Most of the car accidents we think about or see on television tend to be major collisions or pileups that result in fatal injuries. In fact, car accidents happen all the time and usually do not amount to much more than a simple fender bender or a chip in the paint sustained in a very tight parking spot. Property damage, if any, is typically minor at best, and a lot of the time you might not even think it necessary to report the incident.
Attorney Robert White in Odessa has been asked about this issue many times before, and the solution is usually dependent on each specific car accident. The following are some general rules to consider even if the accident was minor.
What is Texas Law?
According to Texas law, you are legally obligated to notify the police of a car accident and file a report within ten days, though only if the accident caused death or injury or if the accident resulted in property damage in excess of $1000.
While you have ten days to make the report, you should look to file one officially with the police as soon as possible after the accident. This could possibly include going to the nearest police station and making a report in person. If not, you could face a serious fine or lose your license.
Do You Have to Notify Your Insurance Company?
State laws do not normally require you to report your car accident to your insurance company, but your actual policy will typically require it anyway. Much like filing a police report, you will need to notify your insurance company as soon after the accident as possible. Failure to do this could result in denied benefits. Keeping this in mind, it is usually a good idea to report even minor incidents to your provider.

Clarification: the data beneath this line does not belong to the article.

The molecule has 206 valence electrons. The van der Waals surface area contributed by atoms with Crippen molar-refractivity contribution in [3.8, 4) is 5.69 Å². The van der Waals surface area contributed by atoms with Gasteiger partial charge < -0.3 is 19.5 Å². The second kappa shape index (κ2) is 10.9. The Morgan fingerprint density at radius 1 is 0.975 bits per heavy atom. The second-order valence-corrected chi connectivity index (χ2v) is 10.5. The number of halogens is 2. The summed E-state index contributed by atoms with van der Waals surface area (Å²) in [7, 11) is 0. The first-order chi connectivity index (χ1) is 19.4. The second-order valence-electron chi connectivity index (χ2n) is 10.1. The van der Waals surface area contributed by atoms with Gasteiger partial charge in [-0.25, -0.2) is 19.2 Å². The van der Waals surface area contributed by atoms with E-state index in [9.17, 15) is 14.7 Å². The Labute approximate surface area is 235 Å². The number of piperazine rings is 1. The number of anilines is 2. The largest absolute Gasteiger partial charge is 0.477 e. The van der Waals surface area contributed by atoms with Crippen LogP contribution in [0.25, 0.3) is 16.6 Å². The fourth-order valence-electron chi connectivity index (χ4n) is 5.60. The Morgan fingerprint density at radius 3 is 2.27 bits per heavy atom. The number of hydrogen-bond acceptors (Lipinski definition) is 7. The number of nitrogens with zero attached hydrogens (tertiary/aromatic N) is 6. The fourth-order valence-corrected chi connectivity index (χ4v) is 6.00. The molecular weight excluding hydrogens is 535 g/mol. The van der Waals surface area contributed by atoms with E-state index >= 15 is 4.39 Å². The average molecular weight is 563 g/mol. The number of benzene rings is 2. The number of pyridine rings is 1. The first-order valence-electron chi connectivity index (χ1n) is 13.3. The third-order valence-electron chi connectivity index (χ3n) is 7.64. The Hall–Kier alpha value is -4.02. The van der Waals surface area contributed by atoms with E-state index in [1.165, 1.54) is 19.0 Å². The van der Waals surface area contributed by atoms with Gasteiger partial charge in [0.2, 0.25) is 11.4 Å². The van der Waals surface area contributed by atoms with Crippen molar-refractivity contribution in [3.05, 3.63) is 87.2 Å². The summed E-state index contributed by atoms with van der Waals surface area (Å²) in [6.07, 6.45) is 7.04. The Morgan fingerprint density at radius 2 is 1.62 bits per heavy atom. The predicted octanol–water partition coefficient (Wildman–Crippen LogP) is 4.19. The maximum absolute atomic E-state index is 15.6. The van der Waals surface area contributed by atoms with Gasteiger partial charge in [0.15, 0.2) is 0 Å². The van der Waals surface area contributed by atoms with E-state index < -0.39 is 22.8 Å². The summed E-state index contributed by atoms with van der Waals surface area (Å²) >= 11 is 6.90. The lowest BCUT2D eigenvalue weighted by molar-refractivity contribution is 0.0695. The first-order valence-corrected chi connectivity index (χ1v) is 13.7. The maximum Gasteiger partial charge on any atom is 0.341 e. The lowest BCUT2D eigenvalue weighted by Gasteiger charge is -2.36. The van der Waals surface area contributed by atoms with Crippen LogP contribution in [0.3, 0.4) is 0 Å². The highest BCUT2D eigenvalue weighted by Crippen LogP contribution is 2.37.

Remember also that many accidents do not show immediate injuries. Even minor bumps and collisions can lead to long term pain that might not be felt right away. Informing your insurance company early of a car accident could therefore save you from legal headaches later down the line.
What to Do After a Car Accident
Even if it was a minor car accident, it is probably best to report it to the police and your insurance company. Once you have done this, the only thing to do is get back to your daily routine and monitor both your vehicle and your health to spot any signs of long term damage or personal injury. Any future repair or medical bills you incur should be passed along to your insurance provider as well.
Contact a Personal Injury Lawyer
Depending on the circumstances behind the car accident, you might face some resistance from other drivers or the insurance company itself. In situations such as these, having a trained personal injury lawyer on your side might be necessary.
For any further information on the legal process behind common car accidents or if you would like to bring your case to the attention of attorney Robert White, contact a representative today to see how you can get started.